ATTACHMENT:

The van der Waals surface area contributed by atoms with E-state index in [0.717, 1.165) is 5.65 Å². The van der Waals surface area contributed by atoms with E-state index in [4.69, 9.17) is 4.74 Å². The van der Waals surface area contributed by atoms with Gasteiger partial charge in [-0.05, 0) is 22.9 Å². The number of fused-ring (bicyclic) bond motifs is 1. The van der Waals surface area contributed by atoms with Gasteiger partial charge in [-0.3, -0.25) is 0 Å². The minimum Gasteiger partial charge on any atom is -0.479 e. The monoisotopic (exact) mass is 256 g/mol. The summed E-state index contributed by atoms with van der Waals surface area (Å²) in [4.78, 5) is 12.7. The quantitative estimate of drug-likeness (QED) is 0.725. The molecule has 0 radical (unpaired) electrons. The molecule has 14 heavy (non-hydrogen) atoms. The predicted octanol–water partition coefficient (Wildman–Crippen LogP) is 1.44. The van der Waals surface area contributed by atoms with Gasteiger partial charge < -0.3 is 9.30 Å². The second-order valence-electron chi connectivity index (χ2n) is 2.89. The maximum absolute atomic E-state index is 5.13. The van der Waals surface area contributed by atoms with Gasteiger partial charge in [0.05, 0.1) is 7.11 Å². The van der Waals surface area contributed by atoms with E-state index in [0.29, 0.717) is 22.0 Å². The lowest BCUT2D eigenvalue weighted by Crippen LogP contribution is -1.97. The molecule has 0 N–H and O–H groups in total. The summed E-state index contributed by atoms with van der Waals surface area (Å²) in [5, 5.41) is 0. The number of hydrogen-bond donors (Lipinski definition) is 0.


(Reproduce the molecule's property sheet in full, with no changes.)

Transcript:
The van der Waals surface area contributed by atoms with E-state index in [0.717, 1.165) is 5.65 Å². The van der Waals surface area contributed by atoms with E-state index in [4.69, 9.17) is 4.74 Å². The van der Waals surface area contributed by atoms with Gasteiger partial charge in [-0.05, 0) is 22.9 Å². The number of fused-ring (bicyclic) bond motifs is 1. The van der Waals surface area contributed by atoms with Gasteiger partial charge in [-0.3, -0.25) is 0 Å². The minimum Gasteiger partial charge on any atom is -0.479 e. The monoisotopic (exact) mass is 256 g/mol. The summed E-state index contributed by atoms with van der Waals surface area (Å²) in [4.78, 5) is 12.7. The quantitative estimate of drug-likeness (QED) is 0.725. The molecule has 0 radical (unpaired) electrons. The molecule has 14 heavy (non-hydrogen) atoms. The predicted octanol–water partition coefficient (Wildman–Crippen LogP) is 1.44. The van der Waals surface area contributed by atoms with Gasteiger partial charge < -0.3 is 9.30 Å². The second-order valence-electron chi connectivity index (χ2n) is 2.89. The maximum absolute atomic E-state index is 5.13. The van der Waals surface area contributed by atoms with Gasteiger partial charge in [0.05, 0.1) is 7.11 Å². The van der Waals surface area contributed by atoms with E-state index in [0.29, 0.717) is 22.0 Å². The lowest BCUT2D eigenvalue weighted by Crippen LogP contribution is -1.97. The molecule has 0 N–H and O–H groups in total. The summed E-state index contributed by atoms with van der Waals surface area (Å²) in [5, 5.41) is 0. The number of hydrogen-bond donors (Lipinski definition) is 0.